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Middle ear infection, otitis media

Middle ear infection, otitis media

This animation shows the symptoms and treatment of secretory otitis media.



otitis media, disease, ear infection, ear, pus, paracentesis of the eardrum, hearing loss, pain, symptoms, tympanic cavity, eardrum, outer ear, middle ear, inner ear, Eustachian tube, hearing, hammer, anvil, stirrup, bacterium, virus, human, biology

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  • outer ear - Contains the auricle, the outer auditory canal and the eardrum.
  • middle ear - Contains the tympanic cavity and the ossicles. It is connected with the pharyngeal cavity by the Eustachian tube.
  • inner ear - Has a vital role in balancing and hearing.
  • vestibulocochlear nerve - The 8th cranial nerve, carrying signals from the semicircular canals and cochlea of the inner ear to the brain. This nerve also carries information responsible for balancing.
  • Eustachian tube - Connects the nasal cavity with the middle ear (tympanic cavity). It allows the pressure to equalise between the middle ear and the outside world.

Tympanic cavity

  • eardrum - A membrane that separates the external ear from the middle ear. Sound waves make it vibrate; this vibration is transmitted to the ossicles.
  • hammer - The outermost of the ossicles; it transmits the vibration of the eardrum to the anvil.
  • anvil - The central ossicle; it transmits the vibration of the hammer to the stirrup.
  • stirrup - The innermost ear bone; it transmits the vibration of the anvil to the cochlea. It is the smallest bone of the human body.

Secretory otitis media

  • eardrum - In case of an acute inflammation, the tympanic cavity fills with fluid and pus which press the eardrum. Thus the eardrum is not able to vibrate normally, which causes a loss of hearing.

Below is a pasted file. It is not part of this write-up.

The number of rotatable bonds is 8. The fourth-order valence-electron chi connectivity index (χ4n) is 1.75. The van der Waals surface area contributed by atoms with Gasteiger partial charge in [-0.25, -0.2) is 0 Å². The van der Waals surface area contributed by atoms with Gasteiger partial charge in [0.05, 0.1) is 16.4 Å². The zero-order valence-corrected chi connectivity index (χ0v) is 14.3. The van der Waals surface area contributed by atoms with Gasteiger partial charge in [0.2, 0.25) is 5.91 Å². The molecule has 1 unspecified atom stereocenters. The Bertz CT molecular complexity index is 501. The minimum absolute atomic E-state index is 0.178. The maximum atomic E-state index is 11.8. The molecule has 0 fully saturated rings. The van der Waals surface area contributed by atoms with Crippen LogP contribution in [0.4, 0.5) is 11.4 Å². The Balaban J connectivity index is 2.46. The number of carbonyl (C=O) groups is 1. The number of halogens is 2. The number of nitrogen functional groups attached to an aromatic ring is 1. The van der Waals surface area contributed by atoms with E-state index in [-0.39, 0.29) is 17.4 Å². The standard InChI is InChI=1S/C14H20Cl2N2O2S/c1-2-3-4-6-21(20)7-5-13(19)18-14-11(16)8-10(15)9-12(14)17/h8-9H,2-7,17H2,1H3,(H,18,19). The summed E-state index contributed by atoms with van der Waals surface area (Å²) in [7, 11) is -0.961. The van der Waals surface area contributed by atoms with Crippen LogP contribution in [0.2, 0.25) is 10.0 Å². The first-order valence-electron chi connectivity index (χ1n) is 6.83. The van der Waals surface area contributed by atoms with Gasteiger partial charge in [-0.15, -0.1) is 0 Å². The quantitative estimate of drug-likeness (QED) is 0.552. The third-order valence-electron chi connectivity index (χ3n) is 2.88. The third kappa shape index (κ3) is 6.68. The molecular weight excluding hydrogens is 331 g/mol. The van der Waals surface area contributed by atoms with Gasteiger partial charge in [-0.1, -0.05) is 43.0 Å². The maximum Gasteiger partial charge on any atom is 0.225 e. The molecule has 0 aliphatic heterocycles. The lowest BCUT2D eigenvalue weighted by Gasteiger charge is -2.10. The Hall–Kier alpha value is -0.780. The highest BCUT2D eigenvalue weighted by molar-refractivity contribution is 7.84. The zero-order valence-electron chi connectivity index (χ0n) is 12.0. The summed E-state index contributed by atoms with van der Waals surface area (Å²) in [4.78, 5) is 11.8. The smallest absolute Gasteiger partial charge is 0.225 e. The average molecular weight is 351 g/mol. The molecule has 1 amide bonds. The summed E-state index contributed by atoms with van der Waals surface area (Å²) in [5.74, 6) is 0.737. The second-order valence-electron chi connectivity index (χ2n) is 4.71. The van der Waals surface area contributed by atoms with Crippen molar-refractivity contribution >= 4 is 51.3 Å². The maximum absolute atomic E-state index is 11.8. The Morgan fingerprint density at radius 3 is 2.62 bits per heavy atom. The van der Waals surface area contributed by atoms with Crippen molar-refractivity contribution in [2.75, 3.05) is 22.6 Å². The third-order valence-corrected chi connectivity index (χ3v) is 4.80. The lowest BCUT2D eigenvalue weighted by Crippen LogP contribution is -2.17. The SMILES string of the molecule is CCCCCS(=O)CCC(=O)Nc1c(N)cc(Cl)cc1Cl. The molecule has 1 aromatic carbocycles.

• normal hearing
  • muffled hearing

Ruptured eardrum

Paracentesis of the eardrum



Infection and inflammation of the middle ear, known as Otitis media, is usually caused by bacteria and sometimes by viruses. The fluid and pus that collects in the inflamed tympanic cavity press against the cavity wall and the eardrum, causing a sharp pain. The tense eardrum is incapable of being properly vibrated by sound waves, resulting in muffled hearing. A middle ear infection can also cause dizziness and tinnitus, or ringing.

If not treated properly, the eardrum may rupture, possibly leading to a permanent loss of hearing. Proper medical care is therefore essential with antibiotics to kill pathogenic bacteria.

In serious cases, the only effective treatment is paracentesis of the eardrum, in which a small incision is made in the eardrum, permitting the drainage of pus from the inflamed middle ear. The tension of the eardrum, therefore, decreases, reducing pain. This incision heals quickly.

A middle ear infection may have serious complications when left untreated. It may spread to the inner ear, cranial bones or the brain, a development which may be life-threatening.
It is therefore very important to consult a doctor when we notice the first symptoms, instead of attempting home remedies.

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